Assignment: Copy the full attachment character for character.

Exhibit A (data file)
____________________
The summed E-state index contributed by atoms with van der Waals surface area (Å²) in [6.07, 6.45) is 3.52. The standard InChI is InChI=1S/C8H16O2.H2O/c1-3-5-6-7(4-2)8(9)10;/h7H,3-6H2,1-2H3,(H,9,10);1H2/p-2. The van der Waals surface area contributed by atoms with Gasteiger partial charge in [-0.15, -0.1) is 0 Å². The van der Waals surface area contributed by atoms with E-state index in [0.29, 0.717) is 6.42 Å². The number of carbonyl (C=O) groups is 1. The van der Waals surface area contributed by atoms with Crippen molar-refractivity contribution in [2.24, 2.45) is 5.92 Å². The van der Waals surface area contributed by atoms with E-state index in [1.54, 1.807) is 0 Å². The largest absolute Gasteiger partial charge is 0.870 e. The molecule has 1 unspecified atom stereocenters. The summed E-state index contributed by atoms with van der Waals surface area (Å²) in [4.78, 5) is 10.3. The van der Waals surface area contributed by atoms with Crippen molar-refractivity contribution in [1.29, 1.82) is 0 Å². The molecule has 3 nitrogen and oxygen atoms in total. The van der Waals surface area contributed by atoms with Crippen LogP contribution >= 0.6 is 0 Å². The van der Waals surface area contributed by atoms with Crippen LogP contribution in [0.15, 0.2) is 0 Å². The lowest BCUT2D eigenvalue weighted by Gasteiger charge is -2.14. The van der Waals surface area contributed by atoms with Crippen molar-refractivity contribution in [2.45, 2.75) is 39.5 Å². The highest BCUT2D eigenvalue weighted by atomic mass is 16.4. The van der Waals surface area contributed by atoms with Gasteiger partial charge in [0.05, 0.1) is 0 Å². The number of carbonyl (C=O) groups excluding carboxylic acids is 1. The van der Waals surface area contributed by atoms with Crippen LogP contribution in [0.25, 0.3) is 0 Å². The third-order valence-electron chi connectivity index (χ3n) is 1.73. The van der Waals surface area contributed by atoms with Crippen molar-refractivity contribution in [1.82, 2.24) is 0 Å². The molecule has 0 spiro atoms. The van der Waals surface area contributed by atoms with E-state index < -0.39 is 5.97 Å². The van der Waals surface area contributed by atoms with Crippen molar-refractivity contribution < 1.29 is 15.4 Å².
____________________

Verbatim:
The summed E-state index contributed by atoms with van der Waals surface area (Å²) in [6.07, 6.45) is 3.52. The standard InChI is InChI=1S/C8H16O2.H2O/c1-3-5-6-7(4-2)8(9)10;/h7H,3-6H2,1-2H3,(H,9,10);1H2/p-2. The van der Waals surface area contributed by atoms with Gasteiger partial charge in [-0.15, -0.1) is 0 Å². The van der Waals surface area contributed by atoms with E-state index in [0.29, 0.717) is 6.42 Å². The number of carbonyl (C=O) groups is 1. The van der Waals surface area contributed by atoms with Crippen molar-refractivity contribution in [2.24, 2.45) is 5.92 Å². The van der Waals surface area contributed by atoms with E-state index in [1.54, 1.807) is 0 Å². The largest absolute Gasteiger partial charge is 0.870 e. The molecule has 1 unspecified atom stereocenters. The summed E-state index contributed by atoms with van der Waals surface area (Å²) in [4.78, 5) is 10.3. The van der Waals surface area contributed by atoms with Crippen molar-refractivity contribution in [1.29, 1.82) is 0 Å². The molecule has 3 nitrogen and oxygen atoms in total. The van der Waals surface area contributed by atoms with Crippen LogP contribution >= 0.6 is 0 Å². The van der Waals surface area contributed by atoms with Crippen LogP contribution in [0.15, 0.2) is 0 Å². The lowest BCUT2D eigenvalue weighted by Gasteiger charge is -2.14. The van der Waals surface area contributed by atoms with Crippen molar-refractivity contribution in [2.45, 2.75) is 39.5 Å². The highest BCUT2D eigenvalue weighted by atomic mass is 16.4. The van der Waals surface area contributed by atoms with Gasteiger partial charge in [0.05, 0.1) is 0 Å². The number of carbonyl (C=O) groups excluding carboxylic acids is 1. The van der Waals surface area contributed by atoms with Crippen LogP contribution in [0.25, 0.3) is 0 Å². The third-order valence-electron chi connectivity index (χ3n) is 1.73. The van der Waals surface area contributed by atoms with Crippen molar-refractivity contribution in [1.82, 2.24) is 0 Å². The molecule has 0 spiro atoms. The van der Waals surface area contributed by atoms with E-state index < -0.39 is 5.97 Å². The van der Waals surface area contributed by atoms with Crippen molar-refractivity contribution < 1.29 is 15.4 Å².